10 Ways to Balance Work and Family. There are no “right” or “wrong” choices in balancing work, social life, and family. Your choices will change as your circumstances change. Some are parenting as a couple where one partner may stay home while the other goes to work. You may be a parent managing on your own (or sharing parenting with your ex). This can make your choices more limited, and you’ll have less support in making those choices.
Establish Your Core Values
No one can have it all – accept that fact. Seriously consider the things that are most important to you and let them be your guide. Coach Tony Dungy, a former coach in the National Football League, often speaks about a man’s core values. In his book Uncommon, Coach Dungy refers to this as “finding our landmarks.” When you get lost or confused, those landmarks (core values) will guide you back safely to where you belong.
Involve Your Family in the Process
You do not have to be the only one to make all the plans, decisions, and solve all the family problems. Make it a point to regularly discuss family issues with your partner and children to gather their perceptions, opinions, ideas, and even objections. This will give your children an understanding of your obligations and responsibilities. It will also help them learn coping skills and problem-solving by watching you, their first role-model.
Create Limits and Boundaries Between Family and Work
It’s important that we create boundaries of protection between your work and family. This means a person shouldn’t conduct business during family time, and they shouldn’t allow family to distract from work. With clear boundaries, it will be easier for you to tell when your life is out of balance.
Develop and Stick to a Schedule
Decide what hours you will work, what hours you will have for yourself, and family hours. Try to stick to the schedule. Use the latest technology for time management tools to create to-do lists. Day planners are especially useful to plan your day, prioritize your tasks, and keep you on track. Planning, preparation, and organization go a long way. If possible, delegate tasks to other family or friends who can pitch in.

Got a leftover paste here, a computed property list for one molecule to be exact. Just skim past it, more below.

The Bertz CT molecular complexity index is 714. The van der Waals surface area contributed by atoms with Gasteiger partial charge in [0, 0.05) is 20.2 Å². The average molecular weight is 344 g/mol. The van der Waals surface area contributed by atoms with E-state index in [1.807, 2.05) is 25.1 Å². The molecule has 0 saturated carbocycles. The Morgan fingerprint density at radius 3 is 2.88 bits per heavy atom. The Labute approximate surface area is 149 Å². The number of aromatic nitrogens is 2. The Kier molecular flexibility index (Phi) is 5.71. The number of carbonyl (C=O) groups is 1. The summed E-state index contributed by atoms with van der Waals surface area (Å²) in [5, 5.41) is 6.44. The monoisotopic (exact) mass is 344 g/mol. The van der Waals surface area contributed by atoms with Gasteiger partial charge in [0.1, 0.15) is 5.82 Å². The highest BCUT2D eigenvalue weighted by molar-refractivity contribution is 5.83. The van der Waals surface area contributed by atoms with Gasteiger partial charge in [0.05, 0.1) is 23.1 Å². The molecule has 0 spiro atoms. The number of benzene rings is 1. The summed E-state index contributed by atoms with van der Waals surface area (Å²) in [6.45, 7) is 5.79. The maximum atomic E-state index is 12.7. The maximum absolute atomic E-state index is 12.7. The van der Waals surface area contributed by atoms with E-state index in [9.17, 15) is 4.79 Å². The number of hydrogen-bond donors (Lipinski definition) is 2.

Limit Distractions and Time Wasters
Be disciplined and set time limits when checking email or making phone calls. These are things you can do when the kids are sleeping. Reduce TV watching to once a week to maximize time with your partner during the evening. Try to avoid multitasking when spending time with your children. At your workplace, try to avoid wasting time. Of course, you want to have a rapport with coworkers, but casual internet surfing, gossiping, and long lunches are distractions that will make you less productive.
Spend Time with Your Partner
Remember to nurture your relationship with your partner, who will often be the number one person by your side. Start by having weekly or monthly date nights to get closer, feel rejuvenated, and enjoy each other’s company. When you are busy with work, home, and children, your partner is the first to feel neglected. Fostering your relationship will bring back some excitement to the marriage or partnership and help you to “check in” with each other on your well-being.
Create Time for Yourself
By managing time wisely, you can fit in valuable “me” time. A refreshing break will help you recharge while taking care of personal needs. Because your time is divided between home and career, make sure to manage your energy levels, have regular health checkups, eat well and get quality sleep. You can’t be an effective spouse or parent if you’re cranky, so take time to care for yourself to feel relaxed.
It Takes a Village
Take advantage of carpooling with other parents to get your children to and from sporting events and other extracurricular activities. Living near family is also a great strategy. Grandparents, siblings and other family members can make babysitting easier. They may also be able to help with errands, housework, and ordinary repairs. Delegate household chores to your children. It teaches them responsibility, work ethic, and builds pride in their home and family.
Have a “Flex” Day at Work
Not everyone can have flexible work hours. A rigid nine-to-five work schedule can make it difficult to juggle work and family demands. Also, finding employment in “family friendly” businesses isn’t always an option. Try to schedule a “flex” day. If you get called away for a kid emergency on Tuesday, Thursday can be your flex day, meaning anything that didn’t happen on Tuesday can be done then.
Communicate with Your Employer
Open communication is the key to good working relationships. Before talking to your employer or HR about a flexible work schedule, construct a written plan detailing what you need. Also, research whether other employees have flexible work arrangements and use this information to your advantage. This information will help tailor your proposal to the terms your employer has already embraced with your coworkers.